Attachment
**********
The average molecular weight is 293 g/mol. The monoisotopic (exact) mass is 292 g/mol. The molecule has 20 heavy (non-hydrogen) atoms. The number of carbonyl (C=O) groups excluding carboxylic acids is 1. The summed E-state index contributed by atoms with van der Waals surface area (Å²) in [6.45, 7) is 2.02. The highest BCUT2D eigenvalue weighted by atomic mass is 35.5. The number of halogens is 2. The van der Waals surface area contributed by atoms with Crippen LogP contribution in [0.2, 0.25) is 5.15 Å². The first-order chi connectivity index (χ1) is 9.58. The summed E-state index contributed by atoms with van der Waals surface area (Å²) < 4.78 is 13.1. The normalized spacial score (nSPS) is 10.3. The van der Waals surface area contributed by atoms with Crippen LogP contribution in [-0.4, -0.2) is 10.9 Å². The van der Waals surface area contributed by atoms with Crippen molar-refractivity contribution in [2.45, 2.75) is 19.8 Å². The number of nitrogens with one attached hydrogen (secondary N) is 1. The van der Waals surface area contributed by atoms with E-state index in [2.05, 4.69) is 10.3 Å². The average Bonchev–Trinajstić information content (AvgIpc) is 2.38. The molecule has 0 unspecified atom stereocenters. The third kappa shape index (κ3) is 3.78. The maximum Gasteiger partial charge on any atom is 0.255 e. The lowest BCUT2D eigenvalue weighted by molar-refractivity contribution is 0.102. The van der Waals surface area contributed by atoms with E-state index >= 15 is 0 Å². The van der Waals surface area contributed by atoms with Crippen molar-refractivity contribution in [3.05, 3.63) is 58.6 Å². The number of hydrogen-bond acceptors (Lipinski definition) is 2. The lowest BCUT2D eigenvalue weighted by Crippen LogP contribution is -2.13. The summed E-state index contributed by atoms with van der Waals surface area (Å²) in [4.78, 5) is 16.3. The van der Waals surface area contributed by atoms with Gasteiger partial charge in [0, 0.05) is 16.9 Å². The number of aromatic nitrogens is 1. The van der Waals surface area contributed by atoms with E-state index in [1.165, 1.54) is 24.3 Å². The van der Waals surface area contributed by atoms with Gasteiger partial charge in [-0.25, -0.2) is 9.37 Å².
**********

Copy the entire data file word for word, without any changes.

The average molecular weight is 293 g/mol. The monoisotopic (exact) mass is 292 g/mol. The molecule has 20 heavy (non-hydrogen) atoms. The number of carbonyl (C=O) groups excluding carboxylic acids is 1. The summed E-state index contributed by atoms with van der Waals surface area (Å²) in [6.45, 7) is 2.02. The highest BCUT2D eigenvalue weighted by atomic mass is 35.5. The number of halogens is 2. The van der Waals surface area contributed by atoms with Crippen LogP contribution in [0.2, 0.25) is 5.15 Å². The first-order chi connectivity index (χ1) is 9.58. The summed E-state index contributed by atoms with van der Waals surface area (Å²) < 4.78 is 13.1. The normalized spacial score (nSPS) is 10.3. The van der Waals surface area contributed by atoms with Crippen LogP contribution in [-0.4, -0.2) is 10.9 Å². The van der Waals surface area contributed by atoms with Crippen molar-refractivity contribution in [2.45, 2.75) is 19.8 Å². The number of nitrogens with one attached hydrogen (secondary N) is 1. The van der Waals surface area contributed by atoms with E-state index in [2.05, 4.69) is 10.3 Å². The average Bonchev–Trinajstić information content (AvgIpc) is 2.38. The molecule has 0 unspecified atom stereocenters. The third kappa shape index (κ3) is 3.78. The maximum Gasteiger partial charge on any atom is 0.255 e. The lowest BCUT2D eigenvalue weighted by molar-refractivity contribution is 0.102. The van der Waals surface area contributed by atoms with E-state index >= 15 is 0 Å². The van der Waals surface area contributed by atoms with Crippen molar-refractivity contribution in [3.05, 3.63) is 58.6 Å². The number of hydrogen-bond acceptors (Lipinski definition) is 2. The lowest BCUT2D eigenvalue weighted by Crippen LogP contribution is -2.13. The summed E-state index contributed by atoms with van der Waals surface area (Å²) in [4.78, 5) is 16.3. The van der Waals surface area contributed by atoms with Gasteiger partial charge in [0, 0.05) is 16.9 Å². The number of aromatic nitrogens is 1. The van der Waals surface area contributed by atoms with E-state index in [1.165, 1.54) is 24.3 Å². The van der Waals surface area contributed by atoms with Gasteiger partial charge in [-0.25, -0.2) is 9.37 Å².